John Vasconcellos was a well-known figure around the State Capitol. A big teddy bear of a man, his rumpled figure had all the debonair flair of an unmade bed. He briefly achieved national fame when his “self-esteem” initiative drew mocking attention from the Doonesbury comic strip. John himself, however, was unfazed, even if his more substantive contributions to the state of California passed unremarked.
Anyone who serves in a California community college tends to associate the name of John Vasconcellos with his landmark education reform bill, AB 1725, which in 1988 rewrote the sections of the state education code dealing with our schools. One legacy of that legislation is a greater emphasis on professional development for faculty members. On most community college campuses, professional development opportunities are embodied in various seminars and training programs, especially on “flex days” when faculty assemble in the absence of students to rack up their required hours. The flex days, how ever many there are, are ordinarily scheduled at the beginning of each semester. We hear talks, participate in meetings, attend panel discussions, enroll in training sessions, or watch subject-specific demonstrations.
Some flex sessions are great. Most are okay. A few have been dreadful enough to be entertaining. (I recall one in which a colleague quipped—but was it a quip?—that he was thinking of killing himself and several people in the room offered to help. Now that is supportive!) In other words, flex is like any other activity, with its ups and downs, successes and failures. In general, though, we all give it the good old college try and make the most of it.
However, sometimes you run into professional development opportunities that strain credulity just a teensy-tiny little bit. In looking at the flex program books posted on various California community college websites, I have encountered seminars that strike me as, well, odd. Do teachers really need an introduction to “qigong breathing techniques”? I suppose it could be lumped in with those other activities involving movement and health activities, although yoga and various stretching routines seem to be more popular options. No doubt the “Happy Fanny” workshop announced at one school is one of those feel-good PE-type sessions—especially with that Middle Eastern dance component.
But qigong and fannies cannot compete with my favorite among all of the spring sessions I perused. The angel seminar wins it going away:
It may well be that you are having an uncharitable reaction to the description of this 90-minute program, indicating that you are one of those anti-angel skeptics. If so, how close-minded of you! Are you not open to the possibility of a synchronicitic reconciliation of (A) angels don't exist and (B) sure they do! (Synthesis: Angels maybe exist!)
There are many who claim that any lingering belief in angels is merely the residue of imaginary wishful thinking. There are others who hold that angels (wings, halos, harps) literally exist. How is one to reconcile such contradictory beliefs? In this session, you will discover how C.G. Jung’s theory of synchronicity provides a vehicle for the exploration and possible reconciliation of this question. Rather than echoing the skeptic who says angels cannot exist or the religious enthusiast who affirms their immanence, this study asserts that by expanding our understanding of both synchronicity and angels, we might be able to resolve the conflict.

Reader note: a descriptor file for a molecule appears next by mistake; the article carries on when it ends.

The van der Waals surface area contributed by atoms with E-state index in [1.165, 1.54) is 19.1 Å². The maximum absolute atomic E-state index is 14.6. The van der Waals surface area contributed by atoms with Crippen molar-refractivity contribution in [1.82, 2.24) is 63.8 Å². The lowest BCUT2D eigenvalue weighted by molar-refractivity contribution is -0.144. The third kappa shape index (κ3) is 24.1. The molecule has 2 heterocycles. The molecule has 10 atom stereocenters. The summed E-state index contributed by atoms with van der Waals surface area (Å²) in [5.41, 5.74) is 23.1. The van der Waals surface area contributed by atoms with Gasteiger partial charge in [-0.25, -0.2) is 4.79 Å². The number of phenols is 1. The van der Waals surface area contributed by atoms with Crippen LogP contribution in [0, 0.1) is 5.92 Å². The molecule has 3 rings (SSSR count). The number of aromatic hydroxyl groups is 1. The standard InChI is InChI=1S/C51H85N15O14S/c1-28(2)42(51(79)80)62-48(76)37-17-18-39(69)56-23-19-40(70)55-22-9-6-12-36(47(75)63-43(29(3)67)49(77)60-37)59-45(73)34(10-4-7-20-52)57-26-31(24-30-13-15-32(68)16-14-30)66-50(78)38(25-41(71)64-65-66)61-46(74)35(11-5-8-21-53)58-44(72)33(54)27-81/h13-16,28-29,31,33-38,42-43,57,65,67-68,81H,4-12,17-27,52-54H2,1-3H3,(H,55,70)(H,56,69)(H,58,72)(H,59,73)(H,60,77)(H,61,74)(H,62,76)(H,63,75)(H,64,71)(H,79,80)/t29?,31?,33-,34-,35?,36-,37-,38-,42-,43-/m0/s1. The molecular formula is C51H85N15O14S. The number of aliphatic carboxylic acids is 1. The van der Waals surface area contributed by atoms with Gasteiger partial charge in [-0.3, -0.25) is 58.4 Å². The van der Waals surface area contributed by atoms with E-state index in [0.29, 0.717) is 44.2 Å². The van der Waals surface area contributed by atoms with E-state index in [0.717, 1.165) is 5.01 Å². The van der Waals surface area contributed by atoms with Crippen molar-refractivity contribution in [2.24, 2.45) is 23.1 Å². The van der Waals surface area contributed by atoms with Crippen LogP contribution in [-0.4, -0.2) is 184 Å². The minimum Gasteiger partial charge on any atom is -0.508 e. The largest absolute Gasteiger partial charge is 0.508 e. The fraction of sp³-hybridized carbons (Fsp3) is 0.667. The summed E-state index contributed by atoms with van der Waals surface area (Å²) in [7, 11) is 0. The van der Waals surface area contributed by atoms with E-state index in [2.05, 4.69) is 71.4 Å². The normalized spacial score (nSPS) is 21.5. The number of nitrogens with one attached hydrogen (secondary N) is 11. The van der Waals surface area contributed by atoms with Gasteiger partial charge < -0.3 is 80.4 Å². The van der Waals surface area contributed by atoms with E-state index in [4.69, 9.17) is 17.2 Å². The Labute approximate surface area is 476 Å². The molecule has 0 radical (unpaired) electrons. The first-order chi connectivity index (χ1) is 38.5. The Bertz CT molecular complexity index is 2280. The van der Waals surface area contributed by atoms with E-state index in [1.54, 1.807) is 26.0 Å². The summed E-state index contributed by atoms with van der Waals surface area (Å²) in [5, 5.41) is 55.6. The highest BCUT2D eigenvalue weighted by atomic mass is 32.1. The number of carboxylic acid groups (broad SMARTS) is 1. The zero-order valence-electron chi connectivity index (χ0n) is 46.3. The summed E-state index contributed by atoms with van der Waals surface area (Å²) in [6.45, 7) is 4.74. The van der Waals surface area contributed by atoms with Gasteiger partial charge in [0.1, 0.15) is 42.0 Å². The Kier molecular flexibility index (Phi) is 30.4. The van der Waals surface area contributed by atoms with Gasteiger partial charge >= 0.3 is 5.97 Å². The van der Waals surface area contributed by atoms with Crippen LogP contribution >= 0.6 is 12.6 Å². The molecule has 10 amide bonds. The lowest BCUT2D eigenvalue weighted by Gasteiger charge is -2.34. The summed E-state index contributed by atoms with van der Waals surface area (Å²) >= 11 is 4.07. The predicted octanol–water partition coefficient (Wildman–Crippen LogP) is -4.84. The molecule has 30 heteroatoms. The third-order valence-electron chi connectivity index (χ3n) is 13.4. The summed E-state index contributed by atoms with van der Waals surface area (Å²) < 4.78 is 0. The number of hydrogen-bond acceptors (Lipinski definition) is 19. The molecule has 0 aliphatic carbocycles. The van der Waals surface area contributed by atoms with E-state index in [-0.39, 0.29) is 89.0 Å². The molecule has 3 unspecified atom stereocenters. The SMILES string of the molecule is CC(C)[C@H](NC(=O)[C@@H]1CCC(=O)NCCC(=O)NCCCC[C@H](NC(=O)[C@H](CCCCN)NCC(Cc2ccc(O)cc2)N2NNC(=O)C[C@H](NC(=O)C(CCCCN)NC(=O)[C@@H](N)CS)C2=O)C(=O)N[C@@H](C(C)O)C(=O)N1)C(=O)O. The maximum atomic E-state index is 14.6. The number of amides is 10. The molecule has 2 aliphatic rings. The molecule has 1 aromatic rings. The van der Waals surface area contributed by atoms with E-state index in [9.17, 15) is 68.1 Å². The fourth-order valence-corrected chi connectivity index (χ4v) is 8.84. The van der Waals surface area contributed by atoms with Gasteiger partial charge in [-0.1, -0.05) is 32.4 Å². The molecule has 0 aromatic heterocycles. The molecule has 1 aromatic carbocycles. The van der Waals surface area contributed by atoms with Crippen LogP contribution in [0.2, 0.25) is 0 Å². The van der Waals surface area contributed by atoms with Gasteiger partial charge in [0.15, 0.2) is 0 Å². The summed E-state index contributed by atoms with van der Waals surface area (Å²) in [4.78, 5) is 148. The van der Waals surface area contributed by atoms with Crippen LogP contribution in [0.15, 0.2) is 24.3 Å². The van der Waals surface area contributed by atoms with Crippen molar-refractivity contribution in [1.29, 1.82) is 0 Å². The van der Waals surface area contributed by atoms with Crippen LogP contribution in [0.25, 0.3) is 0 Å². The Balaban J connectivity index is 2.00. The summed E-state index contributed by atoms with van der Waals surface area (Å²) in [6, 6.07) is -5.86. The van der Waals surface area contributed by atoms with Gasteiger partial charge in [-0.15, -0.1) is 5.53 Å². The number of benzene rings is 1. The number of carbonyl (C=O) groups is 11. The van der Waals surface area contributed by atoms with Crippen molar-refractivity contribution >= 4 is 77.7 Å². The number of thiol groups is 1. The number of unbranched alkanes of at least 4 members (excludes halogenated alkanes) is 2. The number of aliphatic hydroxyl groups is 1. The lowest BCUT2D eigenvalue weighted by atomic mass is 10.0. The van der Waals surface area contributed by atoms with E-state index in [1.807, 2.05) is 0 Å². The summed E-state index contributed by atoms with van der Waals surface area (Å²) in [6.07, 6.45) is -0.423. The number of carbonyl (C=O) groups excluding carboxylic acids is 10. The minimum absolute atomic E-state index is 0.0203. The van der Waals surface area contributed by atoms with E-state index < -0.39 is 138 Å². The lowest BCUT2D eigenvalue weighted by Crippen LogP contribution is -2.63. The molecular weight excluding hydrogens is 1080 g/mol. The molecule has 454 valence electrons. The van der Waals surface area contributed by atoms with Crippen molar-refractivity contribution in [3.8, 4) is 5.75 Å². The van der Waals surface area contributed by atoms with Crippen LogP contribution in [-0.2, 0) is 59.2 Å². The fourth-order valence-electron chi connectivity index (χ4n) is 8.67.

I confess that I am one of those cynics who has been known to remark that a good course in probability is the best cure for folks who cannot stop seeing significance in random occurrences and coincidences. Still, I must admit that it behooves one to examine carefully the credentials of the seminar leader. Perhaps there might be some substance here:
The faciliator earned her Ph.D. in Philosophy and Religion from the Philosophy, Cosmology, and Consciousness Program at California Institute for Integral Studies.Whoa! “Cosmology”? (Of course, angels are indeed reputed to hang out in the heavens.) What exactly is this peculiar doctoral program? Here's the on-line description:
Philosophy, Cosmology, and Consciousness (PCC) graduate programs in San Francisco are dedicated to re-imagining the human species as a mutually enhancing member of the Earth community.Okay! That's clear enough, isn't it? Well, I don't know about you, but my doubts are completely assuaged. Perhaps I should write the angel-seminar school and suggest a topic for a follow-up seminar next year. I hear that business about the number of angels that can dance on the head of a pin is still outstanding.
They attract intellectually engaged individuals who are in varying degrees dismayed by what they see happening in industrial societies and who are striving to find meaningful ways to develop their gifts to serve the future of the world.
We support those called to meet the Earth community's unprecedented evolutionary challenge by offering students a challenging and supportive learning community in which to find their voice and vision as leaders.
Please return to the links on the upper left of the screen to explore the PCC mission, faculty, curriculum (including our Integral Ecology track), current students, alumni and community, as well as how to apply to the program.